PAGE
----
As with last week’s rundown, this post will be a brief summary of my impressions of several perfumes that I didn’t think warranted one of my full, extensively detailed reviews.
Passage d’Enfer by L’Artisan Parfumeur needs another name. Badly. Alternatively translated as “the passage to Hell,” or the “gateway to Hell,” the name would lead you to think this is a scent that is fiery, smoky, and the gateway drug to all sorts of dark things. Instead, it is light, soapy, extremely short in duration, and a floral musk. Apparently, the name really refers to the street on which L’Artisan’s offices were located which is fine and dandy, but then give this name to another perfume! NST provides the following details: “Passage d’Enfer was launched in 1999; the perfumer was Olivia Giacobetti and the notes include white lily, aloe wood, frankincense, benzoin and white musk.”
Passage d’Enfer is a unisex fragrance whose opening is light, fresh, clean and soapy. There is lily and a faint musk. I love lily and its soft touch here, but it’s too soft. Too ethereal for me. It’s also of too short a duration. I also love frankincense in perfumes, but I smell none of it here. I do, however, smell pencil shavings?! I had read that that was a frequent impression of the dry down, but I hadn’t believed it. I do now. And it didn’t require the dry-down for it to appear it, either. I smelled it within the first five minutes! (Just how fast does my body burn through the pyramid notes anyway?!) If forced, I would call Passage d’Enfer an elegantly austere perfume. I suppose.
If I were to be frank, however, I’d call it linear, boring, and redolent of hotel soap. (Definite hotel soap — without question — and not the expensive kind either.) I should probably bite my tongue, but I cannot. The almost antiseptically clean, synthetically soapy scent conjures up the soap bars with their slightly brown, plastic paper wrappings that are so common in cheap, tacky and faintly seedy hotels. And the combination of floral musk with that soap is rendered me faintly nauseous. I know I have a bias against the clean, fresh soapy category of perfumes but, nonetheless, I find this one to be a particularly revolting version of it. So, I take back what I said about the perfume’s name being a misnomer. No, this really is the gateway to hell, and it calls to mind things that are probably better left unsaid.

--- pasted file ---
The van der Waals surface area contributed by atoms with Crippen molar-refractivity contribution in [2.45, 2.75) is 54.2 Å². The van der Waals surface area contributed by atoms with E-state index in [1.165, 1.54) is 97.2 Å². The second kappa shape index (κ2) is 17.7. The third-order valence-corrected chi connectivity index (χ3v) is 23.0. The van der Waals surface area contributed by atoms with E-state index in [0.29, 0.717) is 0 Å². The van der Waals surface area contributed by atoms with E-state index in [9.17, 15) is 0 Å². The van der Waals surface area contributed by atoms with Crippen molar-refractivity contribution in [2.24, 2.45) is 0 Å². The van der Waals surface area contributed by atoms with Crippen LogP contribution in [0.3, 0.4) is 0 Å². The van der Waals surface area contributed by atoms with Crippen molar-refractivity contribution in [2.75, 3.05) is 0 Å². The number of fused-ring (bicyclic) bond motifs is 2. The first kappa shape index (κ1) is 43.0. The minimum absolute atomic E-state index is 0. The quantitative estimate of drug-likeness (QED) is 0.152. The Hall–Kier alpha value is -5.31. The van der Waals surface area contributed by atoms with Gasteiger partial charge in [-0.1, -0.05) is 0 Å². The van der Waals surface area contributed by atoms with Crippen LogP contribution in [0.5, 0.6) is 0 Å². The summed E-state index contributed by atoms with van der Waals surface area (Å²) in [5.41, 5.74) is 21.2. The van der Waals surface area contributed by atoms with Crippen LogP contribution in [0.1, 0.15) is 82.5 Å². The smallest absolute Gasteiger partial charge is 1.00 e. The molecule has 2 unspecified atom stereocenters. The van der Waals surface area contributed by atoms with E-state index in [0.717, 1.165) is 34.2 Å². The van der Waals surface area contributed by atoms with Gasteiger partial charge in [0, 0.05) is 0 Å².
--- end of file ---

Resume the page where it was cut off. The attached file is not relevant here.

A La Nuit by Serge Lutens is a lovely jasmine soliflore for women that evokes the bright green of spring. Created by Lutens’ favorite perfumer, Christopher Sheldrake, it was launched in 2007 and contains several different types of jasmine along with green notes and musk. Fragrantica describes it as follows:
Several variances of jasmine are combined in the composition: Indian, Egyptian and Moroccan. The jasmine blend is accompanied by green branches, honey, clove, benzoin, and musk. The composition starts with intensive jasmine notes, warmed and deepened by benzoin in the base. The base notes are surprising here because they are greener and lighter than the central notes, and thus they emphasize the spring-time floral character of this fragrance.
A La Nuit’s opening made me go “Mmmmm” out loud from the sheer pleasure of that lovely, gorgeous jasmine. It’s heady, but it’s not a ripe, overblown jasmine. The green notes give it a lightness and freshness. There is almost a milky element to the greenness that is hard to explain. It’s as if the fresh lightness of the green branches have combined with the honey and faintly musky feel to create a sweetly milky green note. The scent brings to mind a green bamboo candle I have and love it.
I love A La Nuit’s jasmine and I keep putting more on. Mostly, because the bloody scent doesn’t last on me! Within 10 minutes, it starts to fade and become close to the skin. That has to be a new record, both for me and for niche fragrances on me. If I remember correctly, A La Nuit was the third Lutens fragrance I ever tried; its incredibly brief shelf-life was what cemented the impression in my mind that Lutens perfumes were a dubious proposition for my skin chemistry.